Teacher – “Good morning class. My name is Mr Buckworth.”
Class – “Good morning, Mr Buckworth.”
Teacher – “Seeing as it’s such a beautiful morning I think it’s time we went on a field trip…”
Class – “Yay!”
Teacher – “…to see a pig get slaughtered.”
Class – (Stunned silence).
While this account is clearly exaggerated, that kind of the raw life field trip actually does happen at Green School in Bali, Indonesia.
Now at first blush, taking children to go and see a pig getting slaughtered might seem extreme. The most challenging field trip my primary school ever sent me on was a visit to the sewage treatment plant – it was enlightening…
But Green School is no ordinary place of learning.
It was named the Greenest School On Earth in 2012 in recognition of its total commitment to making the most environmentally conscious place of learning possible – and actually putting all of its lessons into action. The students learn the unvarnished facts of life, like where meat comes from.
Recycle and be green
There are no plastic bottles allowed in the school. Everything is as natural or recycled as possible – Green School even has its own water driven dynamo down at the river to generate electricity.
Taking care of the environment is not a theory or an aspiration or part of a big to do list. It’s built into the curriculum, and built into the DNA of the school itself.
Touring the Green School
Carmen and I took the opportunity when we were living in Ubud, Bali earlier this year to go and see Green School for ourselves. The school runs a guided tour every day and when we attended there were at least 30 people from all over the world checking the place out while classes were in full swing.
Set in an idyllic jungle river valley 30 minutes outside of Ubud, Green School is a campus of giant bamboo and thatch buildings connected by lava rock paths shaded by tall trees and vines.
The paths are hard to walk on at first, and would be unforgiving if you fell. But the school’s mantra is tough love – walk sensibly and you’ll be fine. I loved that no BS attitude, a stark contrast to the almost ludicrous safety-first environments you can experience in a mainstream school.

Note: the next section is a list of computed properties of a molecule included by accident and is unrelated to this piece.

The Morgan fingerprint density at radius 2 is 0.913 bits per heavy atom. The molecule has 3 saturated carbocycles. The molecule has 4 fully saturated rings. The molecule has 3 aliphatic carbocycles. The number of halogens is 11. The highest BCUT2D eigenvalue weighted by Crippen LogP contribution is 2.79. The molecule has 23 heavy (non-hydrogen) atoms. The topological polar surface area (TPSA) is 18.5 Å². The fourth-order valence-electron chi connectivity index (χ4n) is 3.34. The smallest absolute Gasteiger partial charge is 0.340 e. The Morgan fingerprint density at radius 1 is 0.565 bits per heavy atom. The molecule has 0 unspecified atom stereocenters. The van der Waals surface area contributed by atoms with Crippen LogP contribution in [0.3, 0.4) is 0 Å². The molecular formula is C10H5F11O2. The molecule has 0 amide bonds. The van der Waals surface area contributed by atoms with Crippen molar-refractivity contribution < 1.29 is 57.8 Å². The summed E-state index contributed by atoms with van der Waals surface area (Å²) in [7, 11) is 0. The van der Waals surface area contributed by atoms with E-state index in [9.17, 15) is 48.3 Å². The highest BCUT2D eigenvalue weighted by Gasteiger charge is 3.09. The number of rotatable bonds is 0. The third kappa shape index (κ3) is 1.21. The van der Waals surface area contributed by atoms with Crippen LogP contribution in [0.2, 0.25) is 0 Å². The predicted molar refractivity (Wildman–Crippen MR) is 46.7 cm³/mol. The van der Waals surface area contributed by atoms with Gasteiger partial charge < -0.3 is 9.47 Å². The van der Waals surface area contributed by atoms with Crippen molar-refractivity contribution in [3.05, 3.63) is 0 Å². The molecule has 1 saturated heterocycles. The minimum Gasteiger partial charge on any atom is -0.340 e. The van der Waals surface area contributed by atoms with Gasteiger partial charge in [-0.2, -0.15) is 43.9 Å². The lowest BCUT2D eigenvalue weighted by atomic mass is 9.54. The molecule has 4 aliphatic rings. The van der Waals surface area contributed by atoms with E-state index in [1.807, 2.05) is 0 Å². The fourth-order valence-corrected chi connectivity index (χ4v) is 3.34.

We walked (carefully) past a music class being taught inside one of the bamboo classrooms and had a squizz at the mix of free expression and instruction going on in there. Our guide told us that music is a big part of the curriculum – as it should be – along with art, theatre and dance.
Our next stop was the school mud pit – yep, you read that right, a mud pit. The students can wrestle each other in the mud pit for fun, or competition, or as a way to let off some steam and push their own boundaries. Makes a bit of a difference to the usual playground!
Down and down the lava rock path we went, past the school vegetable patch, past the brace of cows munching on waste to make compost, down to the rushing river’s voice burbling through the trees, which parted to reveal this:
The Green School’s bridge is a work of wonder made from bamboo that spans the river and gives the school its heart. It leads students to the riverside pool that they can swim in, and gives a stunning view of the running water beating along.
A few weeks later Carmen and I gave a talk on creative writing and blogging at our grown ups version of the Green School – Hubud – and the first query we fielded in the Q&A was “Do you want to have children, and if so, will they travel with you?”
We weren’t expecting that! But Carmen had the perfect answer.
‘Yes, we do. But we reckon we’ll have to see what they are like before we take them on the road, some may love it and others won’t. But we’d also like to live in Bali with kids and send them to the Green School.”
Raising children who are aware of the world around them
What impressed me about Green School was the emphasis on action, not words. It is one thing to say you recycle and quite another to do it. To say you care for the environment, and to actually give that phrase meaning.
The more we travel the more beauty and wonder we see in the world, yet we also see the extent of the damage being done to it.
Our trip to the Amazon in Ecuador was a stunning glimpse of one of the world’s most pristine environments cut and sullied by the hunt for oil.
The weeks we spent in the Galapagos introduced us to hammerhead sharks and booby birds, and the scourge of trash blown in on the ocean currents.
And just recently our SCUBA diving trip to Nusa Lembongan in Bali took us to amazing coral reefs whose vibrant colours would suddenly chop off and go brown in the places where fishermen had dropped dynamite to save some time.
Perhaps we could all use a little time at Green School.
What you need to know
When to visit: The Green School offers tours every day of the week, except for public holidays. The tour starts at 2:45pm. On Wednesdays the founder, John Hardy, runs the tour.
How to get there: It’s best accessed with a driver or on your scooter. The full directions can be found on the Green School website.
How much it costs: A tour costs 60,000IDR and we recommend booking online here, as it an sell out. The tour fees go to the local scholarship programme.